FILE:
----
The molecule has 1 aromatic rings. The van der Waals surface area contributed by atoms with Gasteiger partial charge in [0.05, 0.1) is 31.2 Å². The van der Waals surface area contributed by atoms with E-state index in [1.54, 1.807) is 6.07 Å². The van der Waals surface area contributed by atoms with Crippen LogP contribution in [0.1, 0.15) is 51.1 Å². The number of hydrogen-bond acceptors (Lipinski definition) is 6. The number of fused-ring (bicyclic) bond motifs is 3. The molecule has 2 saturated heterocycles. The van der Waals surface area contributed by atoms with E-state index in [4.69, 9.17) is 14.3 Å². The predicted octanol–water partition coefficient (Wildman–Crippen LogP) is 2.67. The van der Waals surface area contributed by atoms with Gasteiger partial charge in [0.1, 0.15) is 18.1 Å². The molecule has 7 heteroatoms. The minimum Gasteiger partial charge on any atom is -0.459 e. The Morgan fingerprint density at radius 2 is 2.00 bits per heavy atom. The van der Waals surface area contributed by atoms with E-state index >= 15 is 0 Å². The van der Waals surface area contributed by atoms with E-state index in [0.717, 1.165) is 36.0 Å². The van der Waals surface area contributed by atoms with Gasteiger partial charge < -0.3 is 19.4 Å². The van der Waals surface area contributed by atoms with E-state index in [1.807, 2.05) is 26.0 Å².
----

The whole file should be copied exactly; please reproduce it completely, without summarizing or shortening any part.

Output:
The molecule has 1 aromatic rings. The van der Waals surface area contributed by atoms with Gasteiger partial charge in [0.05, 0.1) is 31.2 Å². The van der Waals surface area contributed by atoms with E-state index in [1.54, 1.807) is 6.07 Å². The van der Waals surface area contributed by atoms with Crippen LogP contribution in [0.1, 0.15) is 51.1 Å². The number of hydrogen-bond acceptors (Lipinski definition) is 6. The number of fused-ring (bicyclic) bond motifs is 3. The molecule has 2 saturated heterocycles. The van der Waals surface area contributed by atoms with E-state index in [4.69, 9.17) is 14.3 Å². The predicted octanol–water partition coefficient (Wildman–Crippen LogP) is 2.67. The van der Waals surface area contributed by atoms with Gasteiger partial charge in [0.1, 0.15) is 18.1 Å². The molecule has 7 heteroatoms. The minimum Gasteiger partial charge on any atom is -0.459 e. The Morgan fingerprint density at radius 2 is 2.00 bits per heavy atom. The van der Waals surface area contributed by atoms with E-state index >= 15 is 0 Å². The van der Waals surface area contributed by atoms with E-state index in [0.717, 1.165) is 36.0 Å². The van der Waals surface area contributed by atoms with Gasteiger partial charge < -0.3 is 19.4 Å². The van der Waals surface area contributed by atoms with E-state index in [1.807, 2.05) is 26.0 Å².